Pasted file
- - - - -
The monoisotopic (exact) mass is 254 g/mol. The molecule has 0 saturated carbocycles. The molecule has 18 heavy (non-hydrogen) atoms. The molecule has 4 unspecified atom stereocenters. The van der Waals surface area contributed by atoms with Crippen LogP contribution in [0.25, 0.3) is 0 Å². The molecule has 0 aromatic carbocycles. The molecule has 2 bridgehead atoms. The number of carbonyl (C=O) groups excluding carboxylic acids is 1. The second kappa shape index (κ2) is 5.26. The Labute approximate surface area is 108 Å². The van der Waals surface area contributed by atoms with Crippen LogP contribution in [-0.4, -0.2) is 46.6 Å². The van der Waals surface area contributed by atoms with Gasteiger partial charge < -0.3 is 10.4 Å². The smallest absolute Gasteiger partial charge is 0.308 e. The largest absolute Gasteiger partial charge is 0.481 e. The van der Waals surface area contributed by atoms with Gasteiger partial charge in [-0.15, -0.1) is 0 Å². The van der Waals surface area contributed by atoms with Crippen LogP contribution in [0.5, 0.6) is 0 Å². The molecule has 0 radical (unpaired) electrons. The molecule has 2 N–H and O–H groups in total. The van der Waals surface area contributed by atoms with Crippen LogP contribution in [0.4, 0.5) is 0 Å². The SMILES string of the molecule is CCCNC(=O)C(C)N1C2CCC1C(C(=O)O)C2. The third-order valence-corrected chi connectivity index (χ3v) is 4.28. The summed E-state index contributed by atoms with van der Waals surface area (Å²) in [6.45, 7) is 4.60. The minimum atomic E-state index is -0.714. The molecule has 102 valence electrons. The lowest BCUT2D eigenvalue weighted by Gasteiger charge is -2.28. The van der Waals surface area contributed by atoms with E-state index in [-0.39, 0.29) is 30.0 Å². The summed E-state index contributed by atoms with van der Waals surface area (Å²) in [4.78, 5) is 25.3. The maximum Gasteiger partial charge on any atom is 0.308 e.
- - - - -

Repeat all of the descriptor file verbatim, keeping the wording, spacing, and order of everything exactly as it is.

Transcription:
The monoisotopic (exact) mass is 254 g/mol. The molecule has 0 saturated carbocycles. The molecule has 18 heavy (non-hydrogen) atoms. The molecule has 4 unspecified atom stereocenters. The van der Waals surface area contributed by atoms with Crippen LogP contribution in [0.25, 0.3) is 0 Å². The molecule has 0 aromatic carbocycles. The molecule has 2 bridgehead atoms. The number of carbonyl (C=O) groups excluding carboxylic acids is 1. The second kappa shape index (κ2) is 5.26. The Labute approximate surface area is 108 Å². The van der Waals surface area contributed by atoms with Crippen LogP contribution in [-0.4, -0.2) is 46.6 Å². The van der Waals surface area contributed by atoms with Gasteiger partial charge < -0.3 is 10.4 Å². The smallest absolute Gasteiger partial charge is 0.308 e. The largest absolute Gasteiger partial charge is 0.481 e. The van der Waals surface area contributed by atoms with Gasteiger partial charge in [-0.15, -0.1) is 0 Å². The van der Waals surface area contributed by atoms with Crippen LogP contribution in [0.5, 0.6) is 0 Å². The molecule has 0 radical (unpaired) electrons. The molecule has 2 N–H and O–H groups in total. The van der Waals surface area contributed by atoms with Crippen LogP contribution in [0.4, 0.5) is 0 Å². The SMILES string of the molecule is CCCNC(=O)C(C)N1C2CCC1C(C(=O)O)C2. The third-order valence-corrected chi connectivity index (χ3v) is 4.28. The summed E-state index contributed by atoms with van der Waals surface area (Å²) in [6.45, 7) is 4.60. The minimum atomic E-state index is -0.714. The molecule has 102 valence electrons. The lowest BCUT2D eigenvalue weighted by Gasteiger charge is -2.28. The van der Waals surface area contributed by atoms with E-state index in [-0.39, 0.29) is 30.0 Å². The summed E-state index contributed by atoms with van der Waals surface area (Å²) in [4.78, 5) is 25.3. The maximum Gasteiger partial charge on any atom is 0.308 e.